For six years, Todd Miller has been General Manager of Santee Cooper Resort — a 36-holes location just off I-95 at literally the halfway point between the mega cities of the Northeast and southern Florida. The Santee is home to over half a dozen golf facilities all grouped nearby. Santee has made its mark specifically tied to the various cost-effective golf packages provided — encouraging multiple rounds, friendly service, quality food and lodging with practicality and cost awareness at their core.
Miller is one of many frontline golf professionals affiliated with the PGA of America — having been a Class “A” member since 1998 after having enrolled in the program in 1992.
Born in 1968 in South Bend, IN — Miller grew up and was introduced to golf in Peoria, IL. At the age of 13 his grandmother introduced him to the game. This would be the beginning of his long involvement within the golf industry as Miller has worked at the private, resort operations and daily fee.
Miller sees the challenges of an ever-evolving industry and how today’s players are indeed a far different cry from those when he first started. At Santee Cooper Resort — beyond the 36-holes — there are 24 villas and a full-time Golf Packaging operation. 70,000+ rounds of golf are played — with $300,000 dollars in pro shop sales and with $3 million dollars of golf vacations run through the package department.
What noticeable changes have happened with today’s golf consumer versus the one that played 5 or even 10 years ago ?
Miller: Ten years ago customers had more disposable income — playing once or twice a week was normal. Now customers have had to be more cautious and golf has been cutback. Golfers today expect more for their money and they will head elsewhere when such a need is not met.
Can the game of golf really succeed in the 21st century with the Millennial Generation that seems to favor past times of more immediate gratification such as video games, texting, etc, etc ?
Miller: Sure, the game can survive and even thrive. Golf changes with the times so that it will continue to survive. Golf offers a relief to the high sensory overload world we live and work — but no question minor changes will be necessary to attract the younger generation.
What specific steps can golf course providers do to bring them into the fold ?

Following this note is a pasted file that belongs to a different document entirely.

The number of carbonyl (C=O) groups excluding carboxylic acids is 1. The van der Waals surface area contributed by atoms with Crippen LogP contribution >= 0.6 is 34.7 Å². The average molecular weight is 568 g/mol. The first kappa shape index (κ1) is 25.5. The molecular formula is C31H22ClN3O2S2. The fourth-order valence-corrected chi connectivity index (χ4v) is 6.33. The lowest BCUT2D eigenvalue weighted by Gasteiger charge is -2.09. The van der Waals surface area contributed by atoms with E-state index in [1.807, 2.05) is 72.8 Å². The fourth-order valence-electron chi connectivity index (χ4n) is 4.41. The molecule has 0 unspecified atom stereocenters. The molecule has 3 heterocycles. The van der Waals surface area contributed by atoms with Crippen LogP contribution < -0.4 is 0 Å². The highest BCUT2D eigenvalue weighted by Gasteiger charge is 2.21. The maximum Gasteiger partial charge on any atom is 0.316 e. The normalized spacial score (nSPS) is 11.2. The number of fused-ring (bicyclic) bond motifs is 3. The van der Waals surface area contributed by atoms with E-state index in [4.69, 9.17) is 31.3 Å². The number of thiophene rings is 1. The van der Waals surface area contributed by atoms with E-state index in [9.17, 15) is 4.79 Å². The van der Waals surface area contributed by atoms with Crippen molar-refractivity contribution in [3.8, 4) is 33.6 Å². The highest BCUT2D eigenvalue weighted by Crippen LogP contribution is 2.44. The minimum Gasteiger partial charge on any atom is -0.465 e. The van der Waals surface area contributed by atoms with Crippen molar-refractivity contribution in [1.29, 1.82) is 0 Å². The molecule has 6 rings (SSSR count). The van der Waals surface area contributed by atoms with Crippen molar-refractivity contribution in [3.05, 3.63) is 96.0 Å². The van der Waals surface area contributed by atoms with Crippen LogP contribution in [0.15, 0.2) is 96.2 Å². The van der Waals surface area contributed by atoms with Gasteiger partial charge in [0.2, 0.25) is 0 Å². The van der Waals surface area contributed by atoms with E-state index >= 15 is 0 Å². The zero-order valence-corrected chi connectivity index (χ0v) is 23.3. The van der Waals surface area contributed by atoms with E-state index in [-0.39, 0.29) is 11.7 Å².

Miller: That is the big question we are all struggling with now — we ignored them for a generation and now we need them. At our facilities we’re trying in three areas. First, keeping our pricing down so we very affordable. We have 18-hole rates as low as $20 with cart throughout the year. We’re pushing 9-hole rounds more than in the past. Second, we are moving to being more active in social marketing — staying in touch with them through modern techniques they use. Third, we’re offering more non-traditional events such as 18-hole par-3 events — where we turn all the holes into par-3’s with night light golf with the flashing golf balls and a Crazy-Day tournaments where every hole has a different format for the team.
So golf can still be relevant for those not at the elite income level and playing ability?
Emphatically yes. Our job is to introduce people to the game, make it affordable and keep it fun. Once a golfer is created — they will find a way to stay in the game.
Can players in the States really play the game under 4.5 hours?
We need better education of players — they just sit in their golf carts too much. At Santee though the rounds generally stay at 4.5 hours or shorter.
Can golf provide a recreational outlet that satisfies the pocketbook of both the receiver and the provider?
Use your slow periods as a discount lure to driver players to play. We use the prime tee times to make the revenue — the quieter times to help grow the game. Other facilities should do likewise.
The final issue is the difficulty of the game — what about 12-hole courses? Is the 18-hole model fixed?
The 18-hole model will continue to be the standard — as well as a growth in 9-hole rounds and smaller / executive style courses gaining in popularity. Myself and other PGA professionals need to get back to teaching the game — not so much focus on teaching the swing alone. Think of it this way — what’s more important for a new student — knowing how to make a tee time and how to play “ready golf,” or worrying about their angle of lag in the downswing?
As a member of the PGA — can such pro-player initiatives such as Golf 2.0 and Play it Forward help?
I think the leaders of the PGA have a good handle on what is going on with the rank and file. They’ve all been there on the front line at one time or another. I feel we have identified the problems with the game and National (PGA Leadership) has given us some tools to help. Now we must treat our customers well and go and create new ones.
What’s your take on the proposed anchoring ban by the USGA and R&A?
Long putters have been around too long to take them away now. It may help some, but I do not see anchoring as a method that is considerably better than traditional putting methods. Give people that struggle with a certain technique the option in trying something different.
You’ve been in the business for a lengthy period of time — does the game and those connected to it still motivate you to remain in it?
Golf always has and continues to attract the best of people. I enjoy coming to work everyday and I do not see that changing anytime soon. I enjoy the people I work with in the industry and interacting with our customers on a daily basis.WHAT'S YOUR REACTION?